Dustin Haisler recently joined e.Republic as the Chief Innovation Officer and directs the company’s new technologies development via its Labs initiative. Previously, he was the CIO for Manor, Texas, a city outside of Austin. While there, Haisler launched Manor Labs, a website that invites residents to submit ideas for civic improvement and vote on other peoples’ ideas. The most popular suggestions are sent to city officials for review and possible implementation. He was also a member of the steering committee for Code for America, a nonprofit that has been described as the technology world’s Peace Corp.

What led you to work in the public sector, and what are the benefits?

Public sector work has definitely been a calling for me; it has become a passion of mine. It provides you with the distinct honor of being a part of an institution that made our country what it is today, but also an institution that still touches millions of lives every day.

Many people claim government agencies are not capable of innovating or pushing the envelope. However, when the government unlocks the potential of its network or greater community, amazing things can and do happen. Collectively we put a man on the moon.

The biggest benefit of getting to work with the public sector is that I have an opportunity to work on and improve the foundation that was put in place over 200 years ago. That’s an incredible opportunity.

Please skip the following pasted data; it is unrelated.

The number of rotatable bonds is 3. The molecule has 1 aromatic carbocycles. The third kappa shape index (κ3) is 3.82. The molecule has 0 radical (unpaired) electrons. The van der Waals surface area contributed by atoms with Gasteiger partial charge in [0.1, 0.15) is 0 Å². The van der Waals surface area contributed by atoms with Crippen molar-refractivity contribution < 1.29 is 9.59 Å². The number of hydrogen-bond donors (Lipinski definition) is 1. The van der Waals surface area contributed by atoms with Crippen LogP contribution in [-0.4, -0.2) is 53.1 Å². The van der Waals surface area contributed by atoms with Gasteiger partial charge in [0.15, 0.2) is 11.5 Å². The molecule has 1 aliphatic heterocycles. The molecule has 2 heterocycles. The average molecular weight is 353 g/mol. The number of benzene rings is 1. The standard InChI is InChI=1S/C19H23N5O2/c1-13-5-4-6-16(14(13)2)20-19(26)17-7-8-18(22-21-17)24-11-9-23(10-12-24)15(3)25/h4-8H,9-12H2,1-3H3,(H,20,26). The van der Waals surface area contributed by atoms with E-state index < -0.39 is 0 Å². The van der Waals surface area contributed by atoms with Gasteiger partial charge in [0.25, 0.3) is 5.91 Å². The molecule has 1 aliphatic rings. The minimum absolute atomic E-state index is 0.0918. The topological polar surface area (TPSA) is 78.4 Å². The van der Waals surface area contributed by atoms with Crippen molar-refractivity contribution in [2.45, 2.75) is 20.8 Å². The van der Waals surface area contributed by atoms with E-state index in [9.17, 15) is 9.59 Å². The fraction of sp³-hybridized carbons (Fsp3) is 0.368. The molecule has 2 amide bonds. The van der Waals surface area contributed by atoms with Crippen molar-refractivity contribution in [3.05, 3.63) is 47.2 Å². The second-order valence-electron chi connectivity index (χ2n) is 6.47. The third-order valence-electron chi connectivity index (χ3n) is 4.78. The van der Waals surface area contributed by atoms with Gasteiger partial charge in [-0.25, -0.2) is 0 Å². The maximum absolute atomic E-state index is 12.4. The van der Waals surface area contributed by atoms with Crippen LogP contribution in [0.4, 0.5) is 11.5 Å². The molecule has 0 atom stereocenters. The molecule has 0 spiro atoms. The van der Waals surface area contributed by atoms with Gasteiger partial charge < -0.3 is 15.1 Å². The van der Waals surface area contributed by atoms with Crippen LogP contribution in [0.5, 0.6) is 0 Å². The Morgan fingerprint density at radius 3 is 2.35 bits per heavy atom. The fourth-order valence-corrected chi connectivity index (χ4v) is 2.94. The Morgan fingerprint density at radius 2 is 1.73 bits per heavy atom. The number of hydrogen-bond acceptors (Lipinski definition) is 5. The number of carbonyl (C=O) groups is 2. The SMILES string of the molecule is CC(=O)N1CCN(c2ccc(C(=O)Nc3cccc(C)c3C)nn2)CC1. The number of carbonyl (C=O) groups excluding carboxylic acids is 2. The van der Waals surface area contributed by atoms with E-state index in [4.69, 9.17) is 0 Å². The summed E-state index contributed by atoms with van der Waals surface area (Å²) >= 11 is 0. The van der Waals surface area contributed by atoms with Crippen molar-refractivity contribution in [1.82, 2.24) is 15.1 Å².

What’s the biggest challenge the public sector has in the area of technology and innovation?

I see two main challenges for the next few years: keeping up with the incredible pace of technological change and unlocking the potential of employees and citizens to do more to help government.

For the first challenge, we must actively prepare and educate public sector agencies and employees about new consumer technologies and disruptive trends. We cannot rely completely on the private sector to innovate on behalf of the public sector. Rather, we must encourage the public sector to operate more like a startup.

Second, we must find real ways to let our employees and citizens plug in to do real work. We have to create more meaningful ways for citizens to share their experience. If we don’t, I expect that voter turnout will continue to decline because citizens will not care or value their interaction with government.

We need to equip public sector employees with the right tools and autonomy so they can experiment and innovate in their own capacity. Google currently gives employees 20 percent of their time to work on ideas that are outside of their normal responsibilities. Imagine the possibilities if we gave public sector employees just 5 percent of their time to pursue new ideas.

As e.Republic’s new Chief Innovation Officer, what are you focusing on first and what do you have in mind for the future?

A large part of my time will be spent on facilitating the interaction among government agencies, startups, nonprofits, academia and developers in an initiative called e.Republic Labs. The goal of Labs is to serve as a market connector to diffuse and accelerate the innovation that is already happening in the GovTech/CivicTech space. The goal is to pioneer organizations such as Code for America, Knight Foundation, and many more. We are at an inflection point in the market, where startups have a unique opportunity to use technology to create massive amounts of change in their respective communities. My goal is to partner and collaborate with others to help make this a reality.

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